Despite stepped-up efforts to secure the nation's ports after 9/11, the U.S. government has fallen far short of its goals. A report on a three-year congressional study concluded that "America's supply chain security remains vulnerable to the proverbial Trojan Horse— America's enemies could compromise the global supply chain to smuggle a weapon of mass destruction, or even terrorists, into this country." The report was prepared by the Senate Committee on Homeland Security and Governmental Affairs' permanent Subcommittee on Investigations.
After reviewing the results of various government security initiatives, the subcommittee concluded that most simply haven't worked out as planned. Take the Container Security Initiative (CSI), for example. CSI was intended to increase inspections of high-risk shipping containers before they enter U.S. ports. But the study found that only a minimal number of high-risk containers are actually inspected. It also noted that the U.S. government has yet to establish minimum standards for these inspections.
The Customs-Trade Partnership Against Terrorism (C-TPAT) fared no better. C-TPAT was set up to encourage shippers to police their own supply chains. Shippers who join the program and agree to comply with specific standards face a lower risk of inspection delays. The study found, however, that Customs largely relies on the participants' word that their operations comply with C-TPAT's standards. To date, Customs has audited only 27 percent of the participating companies.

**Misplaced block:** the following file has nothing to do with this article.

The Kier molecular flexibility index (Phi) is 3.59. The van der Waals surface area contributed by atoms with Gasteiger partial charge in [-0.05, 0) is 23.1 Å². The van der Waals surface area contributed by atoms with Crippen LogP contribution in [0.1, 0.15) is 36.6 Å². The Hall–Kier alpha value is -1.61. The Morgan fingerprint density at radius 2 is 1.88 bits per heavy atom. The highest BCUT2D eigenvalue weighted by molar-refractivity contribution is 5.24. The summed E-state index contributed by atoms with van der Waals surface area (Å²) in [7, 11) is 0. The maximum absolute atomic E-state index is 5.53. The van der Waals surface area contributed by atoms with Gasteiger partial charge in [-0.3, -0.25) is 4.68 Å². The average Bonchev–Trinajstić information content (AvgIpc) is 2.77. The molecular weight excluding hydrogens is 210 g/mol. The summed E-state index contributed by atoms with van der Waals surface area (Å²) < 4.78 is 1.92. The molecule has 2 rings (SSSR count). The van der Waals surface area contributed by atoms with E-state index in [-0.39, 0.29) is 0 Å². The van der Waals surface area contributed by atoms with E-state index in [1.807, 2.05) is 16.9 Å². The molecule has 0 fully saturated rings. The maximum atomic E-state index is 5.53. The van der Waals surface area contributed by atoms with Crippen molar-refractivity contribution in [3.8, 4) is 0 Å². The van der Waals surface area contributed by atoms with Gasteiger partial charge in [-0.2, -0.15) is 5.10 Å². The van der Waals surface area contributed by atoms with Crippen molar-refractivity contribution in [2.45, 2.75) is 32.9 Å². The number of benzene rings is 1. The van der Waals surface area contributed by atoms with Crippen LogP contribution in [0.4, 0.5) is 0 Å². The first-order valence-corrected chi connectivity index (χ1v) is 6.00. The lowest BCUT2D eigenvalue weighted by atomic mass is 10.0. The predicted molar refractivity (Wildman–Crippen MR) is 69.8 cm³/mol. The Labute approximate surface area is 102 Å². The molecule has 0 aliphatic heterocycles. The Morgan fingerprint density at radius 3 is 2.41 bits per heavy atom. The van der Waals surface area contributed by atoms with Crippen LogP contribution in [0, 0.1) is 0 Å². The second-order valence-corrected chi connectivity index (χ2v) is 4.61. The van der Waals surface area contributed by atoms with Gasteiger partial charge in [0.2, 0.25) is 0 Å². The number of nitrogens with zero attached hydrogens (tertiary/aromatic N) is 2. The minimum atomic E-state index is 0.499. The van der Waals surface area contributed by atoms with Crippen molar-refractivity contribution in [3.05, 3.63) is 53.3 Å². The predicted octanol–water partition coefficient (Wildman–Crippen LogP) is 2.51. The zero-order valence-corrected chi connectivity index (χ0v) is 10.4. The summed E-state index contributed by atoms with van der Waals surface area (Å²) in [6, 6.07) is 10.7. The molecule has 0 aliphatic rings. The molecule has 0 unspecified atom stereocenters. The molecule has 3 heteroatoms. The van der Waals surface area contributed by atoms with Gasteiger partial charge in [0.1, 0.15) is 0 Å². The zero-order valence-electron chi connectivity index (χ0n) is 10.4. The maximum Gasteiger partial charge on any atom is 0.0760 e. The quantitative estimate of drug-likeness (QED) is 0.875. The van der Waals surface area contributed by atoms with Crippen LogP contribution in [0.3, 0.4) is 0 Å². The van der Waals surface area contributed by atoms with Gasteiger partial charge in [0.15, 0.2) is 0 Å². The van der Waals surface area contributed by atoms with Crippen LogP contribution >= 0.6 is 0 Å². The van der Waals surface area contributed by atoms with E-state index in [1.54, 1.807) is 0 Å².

The subcommittee also found fault with the targeting system used by the government to identify high-risk shipping containers. The system depends largely on what the report termed "the least reliable" form of data for targeting purposes. Furthermore, it said, the targeting system has never been validated for effectiveness.
As for the government's record of checking containers for nuclear or radioactive materials, the story was pretty much the same. The study found that less than 40 percent of cargo containers entering U.S. ports are screened for nuclear or radioactive materials. One problem is that the deployment of radiation detection equipment has fallen well behind schedule. As of March 2006, the Department of Homeland Security had deployed only 30.8 percent of the necessary radiation monitors. For a complete copy of the report, visit www.nitl.org/cargosecurity.pdf.